top of page

2023: Ease, frustration as Nigerians queue for PVCs

By Muyiwa Adeyemi, Kehinde Olatunji (Lagos), Lawrence Njoku (Enugu), Godwin Ijediogor, Monday Osayande (Asaba), Obinna Nwaoku (Port Harcourt), Chido Okafor (Warri), Ernest Nzor, (Abuja), Samson Kukwa-Yanor (Makurdi), Lawrence Njoku (Enugu), Gordi Udeaja (Umuahia), Charles Ogugbuaja (Owerri), Uzoma Nzeagwu, Osibe Osibereoha, (Awka) and Moyosore Salami (Ibadan)

PVC is being distributed to people at INEC’s office. PHOTO: Sodiq Omolaoye

• INEC upbeat on exercise, voters demand improved modalities • Residents disagree over allegations of sharp practices

Across the country, anxious Nigerians have been heading to offices of the Independent National Electoral Commission (INEC) to pick up their Permanent Voter Cards (PVCs). The experience, however, has meant different strokes for different folks, with some decrying sheer frustration while others have commended the electoral umpire.

While some collection centres were crowded, with prospective voters spending about three to five hours to pick up their cards, local councils in some states, especially where governorship election will not hold next year, recorded low turnout. Some were informed that their PVCs had not arrived at the collection centres and were asked to come back in January.

In Lagos State, INEC’s non-recognition of the Local Council Development Authority (LCDA) forced thousands of registered voters to go long distances and queue for several hours at the 20 local councils where the PVCs were being distributed.

At Alimosho Local Council, about 2,000 registered voters were seen on the queue, waiting to collect their PVCs. Some, who spoke to The Guardian, said they came to the council secretariat in Ikotun from the Agbado, Oke Odo and Ayobo areas to collect their cards.

An INEC staff, who pleaded anonymity, said the Commission has been distributing about 1,200 PVCs everyday, since commencement of the exercise. INEC, in a statement by National Commissioner and Chairman Information and Voter Education Committee, Festus Okoye, had announced: “The Commission has fixed Monday, December 12, 2022 to Sunday, January 22, 2023 as the dates for the collection of PVCs in all the 774 local council offices of the Commission throughout the federation.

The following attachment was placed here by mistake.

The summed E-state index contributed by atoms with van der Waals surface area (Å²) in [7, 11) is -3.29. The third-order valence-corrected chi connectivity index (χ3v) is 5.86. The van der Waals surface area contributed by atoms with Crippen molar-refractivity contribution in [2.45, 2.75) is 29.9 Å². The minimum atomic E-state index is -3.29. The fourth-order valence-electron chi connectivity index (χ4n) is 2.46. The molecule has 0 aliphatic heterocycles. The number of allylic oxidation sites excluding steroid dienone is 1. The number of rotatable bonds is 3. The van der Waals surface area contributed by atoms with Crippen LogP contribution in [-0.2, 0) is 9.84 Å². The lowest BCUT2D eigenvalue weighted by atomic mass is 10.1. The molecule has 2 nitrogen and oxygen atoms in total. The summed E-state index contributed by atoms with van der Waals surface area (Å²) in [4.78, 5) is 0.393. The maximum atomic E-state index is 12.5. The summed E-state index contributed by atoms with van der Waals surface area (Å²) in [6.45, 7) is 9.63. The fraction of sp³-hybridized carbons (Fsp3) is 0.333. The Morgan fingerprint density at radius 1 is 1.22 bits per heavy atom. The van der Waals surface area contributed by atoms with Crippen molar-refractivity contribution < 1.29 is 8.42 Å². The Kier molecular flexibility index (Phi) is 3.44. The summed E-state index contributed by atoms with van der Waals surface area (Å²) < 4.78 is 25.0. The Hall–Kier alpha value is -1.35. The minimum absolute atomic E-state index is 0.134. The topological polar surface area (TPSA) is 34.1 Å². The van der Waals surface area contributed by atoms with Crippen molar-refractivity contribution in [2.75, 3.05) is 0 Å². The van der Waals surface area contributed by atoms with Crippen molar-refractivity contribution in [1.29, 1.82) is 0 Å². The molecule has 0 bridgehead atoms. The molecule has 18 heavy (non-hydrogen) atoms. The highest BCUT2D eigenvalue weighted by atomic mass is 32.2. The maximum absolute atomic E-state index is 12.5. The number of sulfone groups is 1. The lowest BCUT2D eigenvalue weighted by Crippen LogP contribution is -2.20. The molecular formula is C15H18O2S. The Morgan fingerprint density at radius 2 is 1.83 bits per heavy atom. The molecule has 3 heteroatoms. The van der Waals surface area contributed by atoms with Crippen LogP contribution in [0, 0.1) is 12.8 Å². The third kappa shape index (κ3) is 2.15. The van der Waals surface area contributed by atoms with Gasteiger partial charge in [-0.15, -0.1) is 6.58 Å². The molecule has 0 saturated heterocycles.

“The Commission also resolved to devolve PVC collection to the 8,809 Registration Areas/Wards from Friday 6 to Sunday 15, January 2023. Those that are unable to collect their PVCs at the local council offices of the Commission can do so at the Registration Areas/Electoral Wards. After January 15, 2023, the exercise will revert to the local council offices of the Commission until January 22, 2023.”

When The Guardian visited INEC’s office at the Federal Capital Territory (FCT), it found that although the exercise had commenced, not many people showed up to collect their PVCs.

An INEC staff explained that unlike the registration exercise, the collection process has been smooth, with potential voters walking in leisurely to pick the cards.

He urged registered voters to abide by the Commission’s timeline for collecting PVCs, which is 9:00 a.m. to 3:00 p.m. daily, adding that collection was also going on at wards in the FCT.

In Benue State, the process was very slow, especially at the INEC office in Makurdi, the state capital. Stacks of uncollected PVCs were seen piled up on three desks designated, awaiting collection.

The Guardian counted only six people who had come for the cards, even as the Commission’s Public Relations Officer in the state, Mr. Terkaa Andyar, confirmed that Benue, like other states in the country, has a backlog of uncollected PVCs.

He said: “Since the 2019 elections, we have had a backlog of over 200,000 uncollected PVCs. During our preliminary display of voter register, we took along the uncollected PVCs to the registration area centres located at the headquarters of every council ward. The response was very impressive, perhaps because we had taken the cards almost to their doorsteps, they came out and collected them.”

Checks revealed lack of enthusiasm on the part of the electorate towards collecting the PVCs. A section of those who spoke with The Guardian attributed the apathy to lack of confidence in the political class.

Given high illiteracy level and lack of incentives, it was discovered that most uncollected PVCs belonged to people residing in rural areas, who probably considered going to collect them a waste of time.